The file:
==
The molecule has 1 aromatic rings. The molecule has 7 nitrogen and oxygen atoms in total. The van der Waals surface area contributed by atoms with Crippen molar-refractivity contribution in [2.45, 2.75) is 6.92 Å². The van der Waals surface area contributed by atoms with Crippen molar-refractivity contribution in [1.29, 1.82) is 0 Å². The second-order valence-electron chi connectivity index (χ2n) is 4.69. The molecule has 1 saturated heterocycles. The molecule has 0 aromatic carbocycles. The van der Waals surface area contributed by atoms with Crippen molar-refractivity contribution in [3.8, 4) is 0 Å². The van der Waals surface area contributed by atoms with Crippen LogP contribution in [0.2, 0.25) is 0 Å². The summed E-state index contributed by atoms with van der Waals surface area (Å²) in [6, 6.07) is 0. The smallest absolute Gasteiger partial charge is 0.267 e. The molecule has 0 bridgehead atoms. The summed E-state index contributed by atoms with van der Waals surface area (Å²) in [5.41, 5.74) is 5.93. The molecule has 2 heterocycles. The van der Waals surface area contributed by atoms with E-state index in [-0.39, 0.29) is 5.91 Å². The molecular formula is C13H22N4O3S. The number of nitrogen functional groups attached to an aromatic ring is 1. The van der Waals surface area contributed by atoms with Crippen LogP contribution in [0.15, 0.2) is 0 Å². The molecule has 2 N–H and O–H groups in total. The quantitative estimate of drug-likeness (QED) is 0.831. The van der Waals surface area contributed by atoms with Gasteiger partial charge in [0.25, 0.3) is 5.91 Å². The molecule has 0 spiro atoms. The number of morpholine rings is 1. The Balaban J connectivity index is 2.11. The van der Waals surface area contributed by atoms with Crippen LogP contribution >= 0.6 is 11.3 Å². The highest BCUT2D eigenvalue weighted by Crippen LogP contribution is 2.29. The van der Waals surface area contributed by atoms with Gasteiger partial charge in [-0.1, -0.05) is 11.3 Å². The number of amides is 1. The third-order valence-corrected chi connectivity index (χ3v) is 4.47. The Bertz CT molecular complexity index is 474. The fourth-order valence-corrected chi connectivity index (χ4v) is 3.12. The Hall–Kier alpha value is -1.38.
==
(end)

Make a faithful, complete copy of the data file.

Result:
The molecule has 1 aromatic rings. The molecule has 7 nitrogen and oxygen atoms in total. The van der Waals surface area contributed by atoms with Crippen molar-refractivity contribution in [2.45, 2.75) is 6.92 Å². The van der Waals surface area contributed by atoms with Crippen molar-refractivity contribution in [1.29, 1.82) is 0 Å². The second-order valence-electron chi connectivity index (χ2n) is 4.69. The molecule has 1 saturated heterocycles. The molecule has 0 aromatic carbocycles. The van der Waals surface area contributed by atoms with Crippen molar-refractivity contribution in [3.8, 4) is 0 Å². The van der Waals surface area contributed by atoms with Crippen LogP contribution in [0.2, 0.25) is 0 Å². The summed E-state index contributed by atoms with van der Waals surface area (Å²) in [6, 6.07) is 0. The smallest absolute Gasteiger partial charge is 0.267 e. The molecule has 0 bridgehead atoms. The summed E-state index contributed by atoms with van der Waals surface area (Å²) in [5.41, 5.74) is 5.93. The molecule has 2 heterocycles. The van der Waals surface area contributed by atoms with E-state index in [-0.39, 0.29) is 5.91 Å². The molecular formula is C13H22N4O3S. The number of nitrogen functional groups attached to an aromatic ring is 1. The van der Waals surface area contributed by atoms with Crippen LogP contribution in [0.15, 0.2) is 0 Å². The molecule has 2 N–H and O–H groups in total. The quantitative estimate of drug-likeness (QED) is 0.831. The van der Waals surface area contributed by atoms with Gasteiger partial charge in [0.25, 0.3) is 5.91 Å². The molecule has 0 spiro atoms. The number of morpholine rings is 1. The Balaban J connectivity index is 2.11. The van der Waals surface area contributed by atoms with Crippen LogP contribution >= 0.6 is 11.3 Å². The highest BCUT2D eigenvalue weighted by Crippen LogP contribution is 2.29. The van der Waals surface area contributed by atoms with Gasteiger partial charge in [-0.1, -0.05) is 11.3 Å². The number of amides is 1. The third-order valence-corrected chi connectivity index (χ3v) is 4.47. The Bertz CT molecular complexity index is 474. The fourth-order valence-corrected chi connectivity index (χ4v) is 3.12. The Hall–Kier alpha value is -1.38.